In Table 1 we report the optical network capacity for various photonic processors that have been recently demonstrated. We focus on photonic platforms that exploit RC and ELM paradigms, since these devices are suitable for big data processing and may present the so-called photonic advantage at a large scale [51]. Our 3D-PELM has a record capacity $\mathcal{C}=362\times 362\times \mathrm{120,000}\simeq 1.5\times {10}^{10}$, more than one order of magnitude larger than any other optical processor that has been demonstrated on supervised learning. Moreover, while increasing the capacity is challenging on many optical reservoir computers, our 3D-PELM can be scaled up further by enlarging the measured volume of the optical field. For example, the optical processor in Ref. [52], which is exploited for randomized numerical linear algebra, suggests that our scheme can reach a larger capacity by exploiting large-area cameras and multiple optical scattering.

Maximum Network Capacity of Current Photonic Neuromorphic Computing Hardware for Supervised Learning

Working Principle

$M$

$L$

$C$

Machine Learning Task

Ref.

Time-multiplexed cavity

1400

7129

${10}^{7}$

Regression

[39]

Amplitude modulation

16,384

2000

${10}^{8}$

Human action recognition

[27]

Frequency multiplexing

200

640

${10}^{5}$

Time series recovery

[41]

Optical multiple scattering

50,000

64

${10}^{6}$

Chaotic series prediction

[38]

Amplitude Fourier filtering

1024

43,263

${10}^{7}$

Image classification

[30]

Multimode fiber

240

240

${10}^{5}$

Classification, regression

[35]

Free-space propagation

6400

784

${10}^{6}$

Classification, regression

[34]

3D optical field

120,000

131,044

${10}^{10}$

Natural language processing

3D-PELM

F. Comparison with Digital Machine Learning

To validate further the capability of our photonic setup for text processing, we compare the accuracy of our 3D-PELM with various general-purpose digital neural networks on the IMDb task. To underline the overall impact of the over-parameterization on the performance, we consider two opposite parameterization regimes, $M=1\times {10}^{3}$ and $M=4\times {10}^{4}$, and two distinct conditions for the dataset size, ${N}_{\text{train}}=6700$ [Fig. 4(A)] and ${N}_{\text{train}}=1500$ [Fig. 4(B)]. Since the learning principle of the 3D-PELM is based on kernel methods (see Ref. [34]), we implement a support vector machine (SVM) and a ridge regression based on nonlinear random projections (RP) [25] as representative models of the kernel algorithms class. The input for the SVM and the RP is the tf-idf–encoded dataset, but no significant differences are found using the Hadamard dataset. We also simulate the 3D-PELM, i.e., we evaluate our photonic scheme by using Eq. (2) to generate the output data. A convolutional neural network (CNN) with the same number of trainable weights is used as an additional benchmark model. Details on the various digital models are reported in Appendix E. The results for a split ratio ${N}_{\text{train}}/{N}_{\mathrm{test}}=0.67/0.33$ are shown in Fig. 4. Overall, we observe that the photonic device performs sentiment analysis on the IMDb with an accuracy comparable with standard digital methods. The SVM sets the maximum expected accuracy (0.86). The device over-parameterized accuracy (0.75 for ${N}_{\text{train}}=6700$) is mainly limited by the limited precision of the optical components and noise, and it could be enhanced up to 0.83 (3D-PELM numerics) by using a 64-bit camera. In fact, when operating with 8-bit precision, both the simulated 3D-PELM and the RP models achieve performance that agrees well with the experiments. Interestingly, Fig. 4(B) indicates that, for a limited set of training samples, the 3D-PELM surpasses the SVM and also the CNN. This points out an additional advantage that the photonic setup achieves thanks to over-parameterization. Not only accuracy is improved with respect to the standard under-parameterized regime, but the device operates effectively in conditions where digital models are less accurate.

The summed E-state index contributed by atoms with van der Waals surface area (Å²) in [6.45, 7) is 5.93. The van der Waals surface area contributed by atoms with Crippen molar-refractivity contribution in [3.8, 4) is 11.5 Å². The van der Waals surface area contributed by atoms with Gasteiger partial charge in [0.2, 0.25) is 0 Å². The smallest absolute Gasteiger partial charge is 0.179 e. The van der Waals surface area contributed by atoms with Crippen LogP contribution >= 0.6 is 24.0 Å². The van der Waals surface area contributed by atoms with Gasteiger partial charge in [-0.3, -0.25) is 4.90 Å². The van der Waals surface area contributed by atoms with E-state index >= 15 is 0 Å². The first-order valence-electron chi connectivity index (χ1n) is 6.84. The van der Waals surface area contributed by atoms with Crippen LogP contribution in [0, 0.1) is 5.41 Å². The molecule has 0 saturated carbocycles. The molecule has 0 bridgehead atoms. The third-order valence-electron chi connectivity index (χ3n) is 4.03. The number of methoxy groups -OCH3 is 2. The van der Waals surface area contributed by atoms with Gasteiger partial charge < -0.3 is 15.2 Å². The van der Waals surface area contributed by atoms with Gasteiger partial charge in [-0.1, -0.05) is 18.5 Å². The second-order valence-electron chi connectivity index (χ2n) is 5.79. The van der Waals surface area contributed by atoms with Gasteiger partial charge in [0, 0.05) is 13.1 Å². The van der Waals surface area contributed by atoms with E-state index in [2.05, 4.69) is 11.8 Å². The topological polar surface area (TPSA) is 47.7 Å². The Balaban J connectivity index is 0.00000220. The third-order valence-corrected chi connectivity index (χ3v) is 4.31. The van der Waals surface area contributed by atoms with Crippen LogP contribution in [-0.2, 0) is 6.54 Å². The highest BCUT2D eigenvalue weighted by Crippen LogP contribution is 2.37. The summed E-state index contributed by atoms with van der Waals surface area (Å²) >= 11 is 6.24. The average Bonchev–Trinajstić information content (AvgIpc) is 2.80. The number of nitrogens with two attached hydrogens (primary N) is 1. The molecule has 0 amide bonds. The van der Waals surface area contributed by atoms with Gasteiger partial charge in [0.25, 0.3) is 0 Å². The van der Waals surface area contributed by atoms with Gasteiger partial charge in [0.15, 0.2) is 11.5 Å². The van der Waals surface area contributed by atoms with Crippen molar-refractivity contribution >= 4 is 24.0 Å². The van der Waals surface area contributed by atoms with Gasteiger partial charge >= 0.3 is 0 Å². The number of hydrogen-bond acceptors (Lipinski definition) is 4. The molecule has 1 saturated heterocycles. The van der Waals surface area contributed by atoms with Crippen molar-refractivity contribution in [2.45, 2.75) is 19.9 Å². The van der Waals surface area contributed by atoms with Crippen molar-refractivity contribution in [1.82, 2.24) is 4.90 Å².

Figure 4.Analysis of the IMDb accuracy. (A), (B) The comparison reports the accuracy for the experimental device (3D-PELM device), the simulated device (3D-PELM numerics), the random projection method with ridge regression (RP), the support vector machine (SVM), and a convolutional neural network (CNN) in both the under-parameterized ($M=1\times {10}^{3}$) and over-parameterized ($M=4\times {10}^{4}$) regimes, for (A) ${N}_{\text{train}}=6700$ and (B) ${N}_{\text{train}}=1500$. 8-bit numerical results, when applicable, refer to the over-parameterized regime.

We have reported the first, to our knowledge, photonic implementation of natural language processing by performing sentiment analysis on the IMBd dataset. Our results demonstrate the feasibility of modern large-scale computing tasks in photonic hardware. They can be potentially improved both in terms of performance, via low-noise high-resolution cameras and more complex encoding/training algorithms, and applications. Further developments include the implementation of advanced tasks such as multiclass sentiment analysis, which allows discriminating positive and negative sentences into different levels. Moreover, using different datasets such as the Stanford Sentiment Treebank (SST-5), we could train our 3D-PELM for providing ratings. On the other hand, our versatile optical setting may allow implementation of alternative strategies for photonic NLP, including dimensionality reduction of the input data via optical random projection [53]. An optical scheme that preserves the sequential nature of language may be also conceived by introducing recurrent mechanisms in our 3D-PELM. Another interesting direction is developing specific encoding schemes for representing text in the optical domain. Viable approaches include adapting bidimensional text representations such as quick response (QR) codes. Furthermore, by following the concept of word embedding used in digital NLP [54], photonic hardware may be used to learn a purely optical word embedding, including semantics, word ordering, and syntax.